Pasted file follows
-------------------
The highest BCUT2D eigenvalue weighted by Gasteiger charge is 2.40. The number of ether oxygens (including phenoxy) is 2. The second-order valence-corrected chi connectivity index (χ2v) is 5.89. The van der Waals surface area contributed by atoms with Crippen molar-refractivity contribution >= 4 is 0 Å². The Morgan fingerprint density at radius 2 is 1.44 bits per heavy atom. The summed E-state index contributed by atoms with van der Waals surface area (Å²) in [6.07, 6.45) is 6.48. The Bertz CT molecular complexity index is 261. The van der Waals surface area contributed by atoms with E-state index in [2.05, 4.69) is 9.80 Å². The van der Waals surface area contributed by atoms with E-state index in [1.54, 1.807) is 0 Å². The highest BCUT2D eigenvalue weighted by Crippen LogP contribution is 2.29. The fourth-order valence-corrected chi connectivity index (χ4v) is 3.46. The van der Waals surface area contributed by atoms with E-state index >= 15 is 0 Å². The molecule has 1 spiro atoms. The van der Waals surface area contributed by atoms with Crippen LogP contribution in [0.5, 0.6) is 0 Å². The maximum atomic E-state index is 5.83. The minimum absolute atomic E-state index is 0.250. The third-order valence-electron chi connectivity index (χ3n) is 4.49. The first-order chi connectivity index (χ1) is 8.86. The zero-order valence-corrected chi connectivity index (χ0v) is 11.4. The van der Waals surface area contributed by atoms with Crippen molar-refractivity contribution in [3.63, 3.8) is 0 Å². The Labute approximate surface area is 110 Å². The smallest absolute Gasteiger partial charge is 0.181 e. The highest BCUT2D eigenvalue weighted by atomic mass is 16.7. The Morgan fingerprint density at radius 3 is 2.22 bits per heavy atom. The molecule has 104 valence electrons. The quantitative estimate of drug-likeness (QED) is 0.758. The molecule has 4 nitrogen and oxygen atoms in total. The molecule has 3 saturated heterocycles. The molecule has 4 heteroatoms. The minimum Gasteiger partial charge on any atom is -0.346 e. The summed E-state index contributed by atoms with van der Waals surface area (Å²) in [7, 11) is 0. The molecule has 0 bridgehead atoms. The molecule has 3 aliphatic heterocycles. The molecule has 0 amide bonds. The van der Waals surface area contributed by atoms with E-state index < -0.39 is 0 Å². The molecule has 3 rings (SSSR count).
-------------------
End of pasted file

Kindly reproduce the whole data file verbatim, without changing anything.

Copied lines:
The highest BCUT2D eigenvalue weighted by Gasteiger charge is 2.40. The number of ether oxygens (including phenoxy) is 2. The second-order valence-corrected chi connectivity index (χ2v) is 5.89. The van der Waals surface area contributed by atoms with Crippen molar-refractivity contribution >= 4 is 0 Å². The Morgan fingerprint density at radius 2 is 1.44 bits per heavy atom. The summed E-state index contributed by atoms with van der Waals surface area (Å²) in [6.07, 6.45) is 6.48. The Bertz CT molecular complexity index is 261. The van der Waals surface area contributed by atoms with E-state index in [2.05, 4.69) is 9.80 Å². The van der Waals surface area contributed by atoms with E-state index in [1.54, 1.807) is 0 Å². The highest BCUT2D eigenvalue weighted by Crippen LogP contribution is 2.29. The fourth-order valence-corrected chi connectivity index (χ4v) is 3.46. The van der Waals surface area contributed by atoms with E-state index >= 15 is 0 Å². The molecule has 1 spiro atoms. The van der Waals surface area contributed by atoms with Crippen LogP contribution in [0.5, 0.6) is 0 Å². The maximum atomic E-state index is 5.83. The minimum absolute atomic E-state index is 0.250. The third-order valence-electron chi connectivity index (χ3n) is 4.49. The first-order chi connectivity index (χ1) is 8.86. The zero-order valence-corrected chi connectivity index (χ0v) is 11.4. The van der Waals surface area contributed by atoms with Crippen molar-refractivity contribution in [3.63, 3.8) is 0 Å². The Labute approximate surface area is 110 Å². The smallest absolute Gasteiger partial charge is 0.181 e. The highest BCUT2D eigenvalue weighted by atomic mass is 16.7. The Morgan fingerprint density at radius 3 is 2.22 bits per heavy atom. The molecule has 104 valence electrons. The quantitative estimate of drug-likeness (QED) is 0.758. The molecule has 4 nitrogen and oxygen atoms in total. The molecule has 3 saturated heterocycles. The molecule has 4 heteroatoms. The minimum Gasteiger partial charge on any atom is -0.346 e. The summed E-state index contributed by atoms with van der Waals surface area (Å²) in [7, 11) is 0. The molecule has 0 bridgehead atoms. The molecule has 3 aliphatic heterocycles. The molecule has 0 amide bonds. The van der Waals surface area contributed by atoms with E-state index < -0.39 is 0 Å². The molecule has 3 rings (SSSR count).